Article of Interest: The Surprising Reason Perfume Prices Are Skyrocketing
Our team at the Hoffman Toxicant-Induced Loss of Tolerance (TILT) Program at UT Health San Antonio wanted to share this important external article:
Fragrance sales have boomed through the pandemic, fueled by robust demand for higher-priced eau de parfums — perfumes with a higher percentage of fragrance oils that make the scent last longer once applied. Looking at perfumes alone (excluding home scents), sales last year surged 52% over 2020.
In the category, fragrances priced over $175 more than doubled in the number of units sold 2021, the report said.
Fragranced personal care may be problematic for those with chemical intolerance, according to Dr. Claudia Miller, allergist/immunologist, professor emeritus, and leader of the Hoffman TILT Program at UT Health San Antonio.
“Fragrances applied directly to the skin and the fragranced detergents and fabric softeners used to launder clothing and bedding create invisible clouds of volatile organic compounds (VOCs) which lie directly in their personal breathing zones and are readily measurable there,” Miller said. “In close quarters, elevators, meeting rooms, and during home quarantines, these exposures can pose a health hazard for others, precipitating asthma, headaches, confusion, sudden anger, even seizures.”
Miller said people are often unaware of the impact of fragrances, most of which did not exist until after WWll after the increased production of scented personal care products.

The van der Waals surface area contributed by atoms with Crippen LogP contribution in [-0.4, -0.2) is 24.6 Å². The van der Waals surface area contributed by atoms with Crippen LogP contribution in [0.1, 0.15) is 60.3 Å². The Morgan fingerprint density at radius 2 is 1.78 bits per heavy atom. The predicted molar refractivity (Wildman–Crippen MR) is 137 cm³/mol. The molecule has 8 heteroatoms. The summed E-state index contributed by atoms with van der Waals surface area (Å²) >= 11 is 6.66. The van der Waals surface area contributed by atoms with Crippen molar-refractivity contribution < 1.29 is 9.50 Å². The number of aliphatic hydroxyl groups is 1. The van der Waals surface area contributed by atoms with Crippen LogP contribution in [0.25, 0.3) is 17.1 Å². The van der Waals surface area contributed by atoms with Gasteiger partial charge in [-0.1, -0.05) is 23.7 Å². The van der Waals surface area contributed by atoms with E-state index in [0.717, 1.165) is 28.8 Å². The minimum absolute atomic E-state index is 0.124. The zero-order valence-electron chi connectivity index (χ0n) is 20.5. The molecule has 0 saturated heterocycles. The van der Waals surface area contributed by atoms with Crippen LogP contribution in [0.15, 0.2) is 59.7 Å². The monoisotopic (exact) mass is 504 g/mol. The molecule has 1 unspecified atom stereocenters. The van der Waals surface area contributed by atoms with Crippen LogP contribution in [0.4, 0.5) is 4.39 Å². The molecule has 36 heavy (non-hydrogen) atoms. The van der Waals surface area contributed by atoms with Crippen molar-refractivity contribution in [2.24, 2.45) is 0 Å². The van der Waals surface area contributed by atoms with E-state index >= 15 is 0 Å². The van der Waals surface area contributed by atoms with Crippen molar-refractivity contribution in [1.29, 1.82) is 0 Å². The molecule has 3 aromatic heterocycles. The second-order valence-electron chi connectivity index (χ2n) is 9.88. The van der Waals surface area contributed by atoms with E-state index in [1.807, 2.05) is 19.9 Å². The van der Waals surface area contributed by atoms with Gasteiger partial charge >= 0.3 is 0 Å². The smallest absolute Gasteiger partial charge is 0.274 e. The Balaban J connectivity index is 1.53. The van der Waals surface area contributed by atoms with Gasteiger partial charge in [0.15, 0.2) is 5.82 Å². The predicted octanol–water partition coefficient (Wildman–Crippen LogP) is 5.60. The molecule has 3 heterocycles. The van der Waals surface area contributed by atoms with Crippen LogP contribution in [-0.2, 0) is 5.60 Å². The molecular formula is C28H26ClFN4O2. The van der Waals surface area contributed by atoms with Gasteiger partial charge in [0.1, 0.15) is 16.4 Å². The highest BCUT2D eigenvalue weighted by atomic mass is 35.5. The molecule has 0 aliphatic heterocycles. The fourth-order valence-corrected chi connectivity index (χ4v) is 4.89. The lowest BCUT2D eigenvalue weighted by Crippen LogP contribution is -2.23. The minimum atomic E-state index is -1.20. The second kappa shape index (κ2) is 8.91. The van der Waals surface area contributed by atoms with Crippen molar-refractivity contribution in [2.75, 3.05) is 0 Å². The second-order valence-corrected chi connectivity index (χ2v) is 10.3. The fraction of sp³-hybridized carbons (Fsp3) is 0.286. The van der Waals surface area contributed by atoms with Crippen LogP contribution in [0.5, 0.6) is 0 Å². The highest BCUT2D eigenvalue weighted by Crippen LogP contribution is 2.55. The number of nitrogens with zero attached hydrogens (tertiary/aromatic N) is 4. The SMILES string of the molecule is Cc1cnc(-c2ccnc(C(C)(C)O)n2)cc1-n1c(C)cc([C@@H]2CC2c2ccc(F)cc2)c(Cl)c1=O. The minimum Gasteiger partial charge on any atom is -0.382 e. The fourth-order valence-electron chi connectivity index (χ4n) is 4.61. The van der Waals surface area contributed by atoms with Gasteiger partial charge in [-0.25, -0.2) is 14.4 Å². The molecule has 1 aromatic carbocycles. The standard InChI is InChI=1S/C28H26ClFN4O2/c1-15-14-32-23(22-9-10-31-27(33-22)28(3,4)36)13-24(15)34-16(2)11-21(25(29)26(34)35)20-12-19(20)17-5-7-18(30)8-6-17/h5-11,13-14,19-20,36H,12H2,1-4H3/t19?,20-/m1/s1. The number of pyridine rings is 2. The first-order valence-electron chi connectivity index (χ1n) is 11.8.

“Living in a cloud, customers’ awareness of symptoms resulting from their fragrances decreases,” Miller said. “The more fragrances they use, the less aware they become of any adverse effect. How can they tell if fragrances are making them sick? The only way is to eliminate all fragrances from your life and then test them one by one. Many people are addicted to fragrances and unaware of the adverse effects.”
How chemically sensitive are you?
Answer these three questions from the Brief Environmental Exposure and Sensitivity Inventory (BREESI):
- Do you feel sick when you are exposed to tobacco smoke, certain fragrances, nail polish/remover, engine exhaust, gasoline, air fresheners, pesticides, paint/thinner, fresh tar/asphalt, cleaning supplies, new carpet or furnishings? By sick, we mean: headache, difficulty thinking, difficulty breathing, weakness, dizziness, upset stomach, etc.
- Are you unable to tolerate or do you have adverse or allergic reactions to any drugs or medications (such as antibiotics, anesthetics, pain relievers, X-ray contrast dye, vaccines or birth control pills), or to an implant, prosthesis, contraceptive chemical or device, or other medical/surgical/dental material or procedure?
- Are you unable to tolerate or do you have adverse reactions to any foods such as dairy products, wheat, corn, eggs, caffeine, alcoholic beverages, or food additives (e.g., MSG, food dye)?
If you answer YES to any of these three questions, take the Quick Environmental Exposure and Sensitivity Inventory (QEESI) and share the results with your doctor!